SAN FRANCISCO, June 30 /PRNewswire/ -- Today, Siluria Technologies announced it is developing an efficient and economic process to convert natural gas into value-added chemicals, used by industry and also manufactured into thousands of everyday products. The challenge has defied scientists and engineers for decades.
Backed by some of the world's leading venture capital firms, Siluria is a San Francisco Bay Area start-up. Siluria is working on a proprietary catalytic process for the direct conversion of natural gas, the world's most abundant petrochemical feedstock, into ethylene, the world's largest commodity chemical. Siluria's success will enable a novel, economically attractive pathway to produce existing chemicals and fuels.
"While the world's access to oil supplies is becoming more expensive, the natural gas resource base continues to grow," explains Dr. Alex Tkachenko, president of Siluria. "Our goal is to convert methane, the principal component of natural gas, directly into ethylene, the fundamental building block of the chemical industry. Ethylene and its derivatives, such as polyethylene, are in thousands of everyday products, including tires, medical devices, cosmetics, food packaging, anti-freeze, paints, appliances, and liquid crystal displays."
"Siluria is pursuing one of the grand challenges of the petrochemical industry. The knock-on effects in the petrochemical value chain would be profound – just like previous feedstock shifts, wood to coal in the 19th century, and coal to oil in the 20th," comments Bill Joy, partner, Kleiner Perkins Caufield & Byers.
Ethylene is the largest global commodity chemical, with 140 million tons used annually in an industry worth $160 billion per year. Today, ethylene is produced via steam cracking, a mature technology that consumes more energy than any other chemical process, uses valuable oil resources, and is the largest contributor to greenhouse emissions in the chemical industry.
"Siluria's process will, when successfully implemented, save industry tens of billions of dollars per year in raw material and operation costs," notes Clint Bybee, co-founder and managing director, ARCH Venture Partners. "This innovation also has the potential to create thousands of new domestic jobs."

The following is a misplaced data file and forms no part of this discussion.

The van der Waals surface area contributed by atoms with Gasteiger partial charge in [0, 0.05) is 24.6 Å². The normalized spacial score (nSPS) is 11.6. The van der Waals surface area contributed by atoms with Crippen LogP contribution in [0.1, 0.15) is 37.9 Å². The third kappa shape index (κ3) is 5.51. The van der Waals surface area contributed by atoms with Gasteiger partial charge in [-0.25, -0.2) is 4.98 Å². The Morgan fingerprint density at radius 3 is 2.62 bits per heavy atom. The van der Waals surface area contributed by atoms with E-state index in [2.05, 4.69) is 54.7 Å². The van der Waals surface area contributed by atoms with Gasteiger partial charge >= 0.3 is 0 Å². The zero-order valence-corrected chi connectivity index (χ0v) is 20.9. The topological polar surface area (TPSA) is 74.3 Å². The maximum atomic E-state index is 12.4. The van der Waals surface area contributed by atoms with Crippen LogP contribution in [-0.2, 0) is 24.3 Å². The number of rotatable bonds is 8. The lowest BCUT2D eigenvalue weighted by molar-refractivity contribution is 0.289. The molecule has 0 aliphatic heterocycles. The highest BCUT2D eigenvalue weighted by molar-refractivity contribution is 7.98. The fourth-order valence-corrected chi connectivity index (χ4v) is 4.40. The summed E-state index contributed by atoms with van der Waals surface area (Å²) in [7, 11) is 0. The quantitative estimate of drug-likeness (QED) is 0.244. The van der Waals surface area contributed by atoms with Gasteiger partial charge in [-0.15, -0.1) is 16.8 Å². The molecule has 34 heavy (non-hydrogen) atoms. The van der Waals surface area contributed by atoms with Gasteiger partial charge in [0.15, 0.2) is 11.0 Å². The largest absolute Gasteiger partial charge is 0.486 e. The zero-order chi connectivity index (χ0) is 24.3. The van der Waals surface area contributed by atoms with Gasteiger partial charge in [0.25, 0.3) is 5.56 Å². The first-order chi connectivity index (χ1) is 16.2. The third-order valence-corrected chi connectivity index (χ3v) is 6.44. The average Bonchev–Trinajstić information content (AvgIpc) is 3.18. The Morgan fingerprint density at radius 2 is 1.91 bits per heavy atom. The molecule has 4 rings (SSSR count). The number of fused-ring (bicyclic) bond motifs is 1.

Siluria's catalyst synthesis technology is based on the innovative discoveries of MIT Professor and Siluria founder, Dr. Angela Belcher. Dr. Belcher's synthetic technology produces inorganic materials in the same way nature makes them: with a bottom-up, versus a conventional, top-down synthetic approach. Siluria's technology application is to grow nanowire catalysts with unique surfaces, structures and shapes. This synthetic approach offers improved ways to manipulate catalyst surfaces. Novel surfaces have the potential for improving catalyst performance in structure-sensitive reactions. Under license from MIT, Siluria is developing catalysts that are robust, stable at high temperature, and compatible with the existing petrochemical industry infrastructure.
"The notion that varying DNA sequence information can be used to optimize the properties of catalysts for a billion pound-per-year chemical process illustrates a profound connection between biology and the inorganic world," observes J. Leighton Read, board chairman and Alloy Ventures investor. "We're excited to develop the catalysis field with Siluria's excellent team."
About Siluria Technologies
Siluria, based in San Francisco, was founded in 2008 by Dr. Belcher, with the backing of a strong VC syndicate including Alloy Ventures, ARCH Venture Partners, Kleiner Perkins Caufield & Byers, Altitude Life Sciences Ventures, Lux Capital, and Harris & Harris.
SOURCE Siluria Technologies